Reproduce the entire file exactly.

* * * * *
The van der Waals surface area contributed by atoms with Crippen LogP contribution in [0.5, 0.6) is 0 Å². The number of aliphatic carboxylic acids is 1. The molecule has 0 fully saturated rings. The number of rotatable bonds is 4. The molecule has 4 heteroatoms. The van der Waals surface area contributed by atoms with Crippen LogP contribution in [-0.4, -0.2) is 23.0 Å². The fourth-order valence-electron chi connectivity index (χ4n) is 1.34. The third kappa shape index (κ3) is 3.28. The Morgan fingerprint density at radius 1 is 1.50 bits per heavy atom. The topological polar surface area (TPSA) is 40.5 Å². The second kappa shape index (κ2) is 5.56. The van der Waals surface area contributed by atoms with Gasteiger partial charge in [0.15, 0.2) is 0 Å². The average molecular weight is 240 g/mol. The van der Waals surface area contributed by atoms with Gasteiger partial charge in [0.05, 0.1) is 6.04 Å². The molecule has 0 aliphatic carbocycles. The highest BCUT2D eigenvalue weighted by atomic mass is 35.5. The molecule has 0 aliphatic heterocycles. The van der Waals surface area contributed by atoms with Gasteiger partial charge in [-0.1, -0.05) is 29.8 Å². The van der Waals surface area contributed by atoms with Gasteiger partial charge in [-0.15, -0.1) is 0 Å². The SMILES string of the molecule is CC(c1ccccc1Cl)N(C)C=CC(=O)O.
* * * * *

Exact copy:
The van der Waals surface area contributed by atoms with Crippen LogP contribution in [0.5, 0.6) is 0 Å². The number of aliphatic carboxylic acids is 1. The molecule has 0 fully saturated rings. The number of rotatable bonds is 4. The molecule has 4 heteroatoms. The van der Waals surface area contributed by atoms with Crippen LogP contribution in [-0.4, -0.2) is 23.0 Å². The fourth-order valence-electron chi connectivity index (χ4n) is 1.34. The third kappa shape index (κ3) is 3.28. The Morgan fingerprint density at radius 1 is 1.50 bits per heavy atom. The topological polar surface area (TPSA) is 40.5 Å². The second kappa shape index (κ2) is 5.56. The van der Waals surface area contributed by atoms with Gasteiger partial charge in [0.15, 0.2) is 0 Å². The average molecular weight is 240 g/mol. The van der Waals surface area contributed by atoms with Gasteiger partial charge in [0.05, 0.1) is 6.04 Å². The molecule has 0 aliphatic carbocycles. The highest BCUT2D eigenvalue weighted by atomic mass is 35.5. The molecule has 0 aliphatic heterocycles. The van der Waals surface area contributed by atoms with Gasteiger partial charge in [-0.1, -0.05) is 29.8 Å². The van der Waals surface area contributed by atoms with Gasteiger partial charge in [-0.15, -0.1) is 0 Å². The SMILES string of the molecule is CC(c1ccccc1Cl)N(C)C=CC(=O)O.